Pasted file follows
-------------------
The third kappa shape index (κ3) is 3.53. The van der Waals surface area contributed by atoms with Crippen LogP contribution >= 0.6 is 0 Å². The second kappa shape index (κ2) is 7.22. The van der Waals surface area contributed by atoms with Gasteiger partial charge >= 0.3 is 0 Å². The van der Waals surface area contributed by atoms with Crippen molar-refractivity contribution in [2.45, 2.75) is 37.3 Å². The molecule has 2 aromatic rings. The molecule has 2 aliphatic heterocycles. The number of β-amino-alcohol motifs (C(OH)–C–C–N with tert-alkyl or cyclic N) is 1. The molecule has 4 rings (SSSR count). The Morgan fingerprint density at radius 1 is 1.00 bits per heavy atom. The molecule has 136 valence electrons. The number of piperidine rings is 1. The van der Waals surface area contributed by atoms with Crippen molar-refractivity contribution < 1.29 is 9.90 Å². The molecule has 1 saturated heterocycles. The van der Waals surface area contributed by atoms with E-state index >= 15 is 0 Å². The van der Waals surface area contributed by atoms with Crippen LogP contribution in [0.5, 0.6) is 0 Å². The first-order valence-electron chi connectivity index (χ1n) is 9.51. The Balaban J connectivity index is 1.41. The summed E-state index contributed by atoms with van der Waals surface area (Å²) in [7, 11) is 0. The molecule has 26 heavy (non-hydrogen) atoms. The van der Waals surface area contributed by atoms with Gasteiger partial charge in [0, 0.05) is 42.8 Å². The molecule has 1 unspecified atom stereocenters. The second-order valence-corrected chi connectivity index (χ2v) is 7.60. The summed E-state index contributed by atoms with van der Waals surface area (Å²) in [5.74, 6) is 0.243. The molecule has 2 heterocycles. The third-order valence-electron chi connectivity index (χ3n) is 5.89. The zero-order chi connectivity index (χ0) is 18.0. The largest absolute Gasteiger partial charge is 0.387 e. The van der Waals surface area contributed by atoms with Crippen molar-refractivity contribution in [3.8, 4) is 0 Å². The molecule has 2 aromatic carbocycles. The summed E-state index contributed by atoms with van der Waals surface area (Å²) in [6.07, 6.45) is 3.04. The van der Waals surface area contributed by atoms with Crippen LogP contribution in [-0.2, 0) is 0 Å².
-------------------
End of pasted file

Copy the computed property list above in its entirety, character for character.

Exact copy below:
The third kappa shape index (κ3) is 3.53. The van der Waals surface area contributed by atoms with Crippen LogP contribution >= 0.6 is 0 Å². The second kappa shape index (κ2) is 7.22. The van der Waals surface area contributed by atoms with Gasteiger partial charge >= 0.3 is 0 Å². The van der Waals surface area contributed by atoms with Crippen molar-refractivity contribution in [2.45, 2.75) is 37.3 Å². The molecule has 2 aromatic rings. The molecule has 2 aliphatic heterocycles. The number of β-amino-alcohol motifs (C(OH)–C–C–N with tert-alkyl or cyclic N) is 1. The molecule has 4 rings (SSSR count). The Morgan fingerprint density at radius 1 is 1.00 bits per heavy atom. The molecule has 136 valence electrons. The number of piperidine rings is 1. The van der Waals surface area contributed by atoms with Crippen molar-refractivity contribution < 1.29 is 9.90 Å². The molecule has 1 saturated heterocycles. The van der Waals surface area contributed by atoms with E-state index >= 15 is 0 Å². The van der Waals surface area contributed by atoms with Crippen LogP contribution in [0.5, 0.6) is 0 Å². The first-order valence-electron chi connectivity index (χ1n) is 9.51. The Balaban J connectivity index is 1.41. The summed E-state index contributed by atoms with van der Waals surface area (Å²) in [7, 11) is 0. The molecule has 26 heavy (non-hydrogen) atoms. The van der Waals surface area contributed by atoms with Gasteiger partial charge in [0, 0.05) is 42.8 Å². The molecule has 1 unspecified atom stereocenters. The second-order valence-corrected chi connectivity index (χ2v) is 7.60. The summed E-state index contributed by atoms with van der Waals surface area (Å²) in [5.74, 6) is 0.243. The molecule has 2 heterocycles. The third-order valence-electron chi connectivity index (χ3n) is 5.89. The zero-order chi connectivity index (χ0) is 18.0. The largest absolute Gasteiger partial charge is 0.387 e. The van der Waals surface area contributed by atoms with Crippen molar-refractivity contribution in [3.8, 4) is 0 Å². The molecule has 2 aromatic carbocycles. The summed E-state index contributed by atoms with van der Waals surface area (Å²) in [6.07, 6.45) is 3.04. The van der Waals surface area contributed by atoms with Crippen LogP contribution in [-0.2, 0) is 0 Å².